Some food products also use a hybrid approach. For a candy such as SweeTarts, the mix is made at one location and shipped in drums to the compacting and packaging line.
"In the pharmaceutical world, the powder could get batched in a scientific laboratory and then sent to the press and pack line," Gerber said. Once the products are packaged, the existing outbound supply chain will most likely remain intact, Pernenkil added.
Managing material quality
Some pharmaceutical products are better suited for continuous manufacturing than others, for example, liquid biologics that use a fermentation process because they offer reduced variations between batches and lower production costs. Some products already use a quasi-continuous approach, such as filling vials or ampules with injectable drugs. There's still batch-style handling at each end of the process, but the middle is a continuous flow.
Few, if any, pharmaceutical products require 'round the clock production. Rare disease drugs may require only a shift or two to satisfy a year's worth of demand, Pernenkil said. Even generic painkiller tablets that are made in the billions change products on the line for different dosages and coatings.
The relatively small production runs for some drugs present a quality control challenge. "In pharma, you have minimal residence times so, if there's a problem with the raw materials, by the time you blink, the product is already contaminated," Pernenkil said. Residence time is the time it takes for a product to move through the manufacturing process. "Whereas in batch,” he said, “you tend to have a little bit more control in the middle stage end and can stop the process, so you don't lose all the material."
Because of the brief residence times, product purity at the source is critical. Sensors can monitor quality on the production line, or manufacturers can use feed-forward control, a process commonly used in petroleum and chemical refining. "You can measure raw material quality upfront and feed it forward in the process and send the information forward if there's an issue in the raw materials," Pernenkil said.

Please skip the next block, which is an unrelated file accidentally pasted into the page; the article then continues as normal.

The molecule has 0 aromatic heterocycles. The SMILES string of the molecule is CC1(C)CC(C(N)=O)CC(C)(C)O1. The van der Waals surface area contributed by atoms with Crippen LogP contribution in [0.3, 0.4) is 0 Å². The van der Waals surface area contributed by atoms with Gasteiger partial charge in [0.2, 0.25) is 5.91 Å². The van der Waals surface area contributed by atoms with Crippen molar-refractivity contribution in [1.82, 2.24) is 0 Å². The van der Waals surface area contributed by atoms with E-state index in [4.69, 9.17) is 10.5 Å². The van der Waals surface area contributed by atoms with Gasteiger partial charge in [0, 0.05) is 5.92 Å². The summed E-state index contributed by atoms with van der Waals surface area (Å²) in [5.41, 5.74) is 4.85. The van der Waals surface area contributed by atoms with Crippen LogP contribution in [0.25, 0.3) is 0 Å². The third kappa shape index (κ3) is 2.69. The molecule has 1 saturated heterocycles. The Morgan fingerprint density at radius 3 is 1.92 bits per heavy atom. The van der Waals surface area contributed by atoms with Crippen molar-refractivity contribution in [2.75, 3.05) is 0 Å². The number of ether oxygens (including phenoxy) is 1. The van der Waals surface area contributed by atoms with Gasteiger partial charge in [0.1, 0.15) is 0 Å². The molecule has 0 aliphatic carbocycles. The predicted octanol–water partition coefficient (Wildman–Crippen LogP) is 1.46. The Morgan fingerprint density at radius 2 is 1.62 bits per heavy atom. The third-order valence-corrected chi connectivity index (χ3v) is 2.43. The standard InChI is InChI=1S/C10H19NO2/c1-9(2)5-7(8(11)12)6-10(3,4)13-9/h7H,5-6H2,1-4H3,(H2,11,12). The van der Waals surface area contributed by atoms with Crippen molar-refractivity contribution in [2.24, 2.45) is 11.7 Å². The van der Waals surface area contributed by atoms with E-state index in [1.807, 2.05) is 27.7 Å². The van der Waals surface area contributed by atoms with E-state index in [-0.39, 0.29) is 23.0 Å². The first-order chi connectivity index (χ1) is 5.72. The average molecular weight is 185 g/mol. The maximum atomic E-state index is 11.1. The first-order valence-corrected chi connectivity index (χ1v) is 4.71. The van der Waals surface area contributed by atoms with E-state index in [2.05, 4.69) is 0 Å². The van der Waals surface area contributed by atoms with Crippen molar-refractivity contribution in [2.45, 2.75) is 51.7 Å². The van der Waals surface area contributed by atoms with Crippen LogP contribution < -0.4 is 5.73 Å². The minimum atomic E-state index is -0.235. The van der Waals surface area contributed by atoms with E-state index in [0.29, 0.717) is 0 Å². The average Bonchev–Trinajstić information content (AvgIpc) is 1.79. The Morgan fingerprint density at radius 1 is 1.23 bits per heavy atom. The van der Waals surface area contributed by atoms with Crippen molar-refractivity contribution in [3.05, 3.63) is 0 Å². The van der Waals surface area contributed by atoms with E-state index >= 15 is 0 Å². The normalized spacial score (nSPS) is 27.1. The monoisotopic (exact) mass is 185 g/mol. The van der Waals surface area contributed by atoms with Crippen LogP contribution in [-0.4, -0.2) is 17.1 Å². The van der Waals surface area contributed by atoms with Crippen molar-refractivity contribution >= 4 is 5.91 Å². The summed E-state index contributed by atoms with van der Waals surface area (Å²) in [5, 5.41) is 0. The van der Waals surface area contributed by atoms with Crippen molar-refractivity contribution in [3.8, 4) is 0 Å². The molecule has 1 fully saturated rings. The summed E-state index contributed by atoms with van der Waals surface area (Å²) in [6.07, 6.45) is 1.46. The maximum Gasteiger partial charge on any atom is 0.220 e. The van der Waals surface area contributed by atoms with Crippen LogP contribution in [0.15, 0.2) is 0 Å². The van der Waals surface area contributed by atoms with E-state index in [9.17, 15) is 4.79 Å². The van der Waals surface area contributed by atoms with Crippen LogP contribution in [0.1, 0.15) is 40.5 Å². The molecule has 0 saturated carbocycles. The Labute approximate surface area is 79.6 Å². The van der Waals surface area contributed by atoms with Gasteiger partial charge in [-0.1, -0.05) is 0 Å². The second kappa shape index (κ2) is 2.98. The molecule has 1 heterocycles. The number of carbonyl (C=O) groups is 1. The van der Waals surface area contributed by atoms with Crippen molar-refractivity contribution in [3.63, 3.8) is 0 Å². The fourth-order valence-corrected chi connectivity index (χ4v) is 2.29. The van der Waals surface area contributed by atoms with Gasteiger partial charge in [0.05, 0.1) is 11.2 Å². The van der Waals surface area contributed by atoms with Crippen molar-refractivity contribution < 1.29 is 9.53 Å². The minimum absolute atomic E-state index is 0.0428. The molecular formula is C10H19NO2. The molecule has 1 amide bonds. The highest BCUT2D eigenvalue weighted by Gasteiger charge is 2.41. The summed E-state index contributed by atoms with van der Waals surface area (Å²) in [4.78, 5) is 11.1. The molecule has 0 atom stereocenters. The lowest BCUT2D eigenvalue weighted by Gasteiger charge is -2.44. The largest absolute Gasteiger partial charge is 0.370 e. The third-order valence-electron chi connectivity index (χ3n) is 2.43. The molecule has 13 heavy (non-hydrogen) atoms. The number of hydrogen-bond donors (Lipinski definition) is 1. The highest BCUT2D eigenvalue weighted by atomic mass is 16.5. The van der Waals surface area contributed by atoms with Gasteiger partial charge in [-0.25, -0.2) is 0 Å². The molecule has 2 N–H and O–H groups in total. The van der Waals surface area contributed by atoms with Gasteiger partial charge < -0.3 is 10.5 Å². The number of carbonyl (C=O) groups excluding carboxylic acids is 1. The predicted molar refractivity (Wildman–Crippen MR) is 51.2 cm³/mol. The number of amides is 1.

Adopting new recipes
For manufacturers making the switch from batch, they’ll have to implement some changes to operations processes and/or products.
The shift to continuous manufacturing leads to the question of what is a batch, the basic unit by which medicines are monitored and tracked to manage recalls, among other uses. Manufacturers must develop a way to identify lots of products continuously run on the line. It could be by time, such as a shift, or the number of materials used or produced.
"There could be a metric for the expected output from a line with an allowance for items pulled for quality control that could be tied to a manager on the shift," Gerber said.
Switching between materials or colors requires a purging process to remove remnants of the previous product from the machinery, a practice the plastics industry follows as well. Resins are produced in large quantities via continuous manufacturing. But individual products may use a batch approach to create custom colors or other characteristics, Eric Larson, a plastics consultant with Art of Mass Production, told Supply Chain Dive.
"I've watched a lot of companies that were doing just fine bankrupt themselves by trying to scale up to be able to swim with the big boys."
Research and outcomes education specialist for the food industry
Drugs could be made in much larger quantities for longer expiration dates but may need new formulas or packaging.
"They may add stabilizers or other preservatives or do environmental control packaging because it's more advantageous to pump out large quantities of product," Gerber said.
Rather than implement a wholesale change, some pharma manufacturers are designing new products to use continuous manufacturing as part of the research and development process.
"They're using it as another tool to see if they get better quality and have a better understanding of the process, so by the time the drug comes to commercial manufacturing, they already have the continuous system in place," Pernenkil said.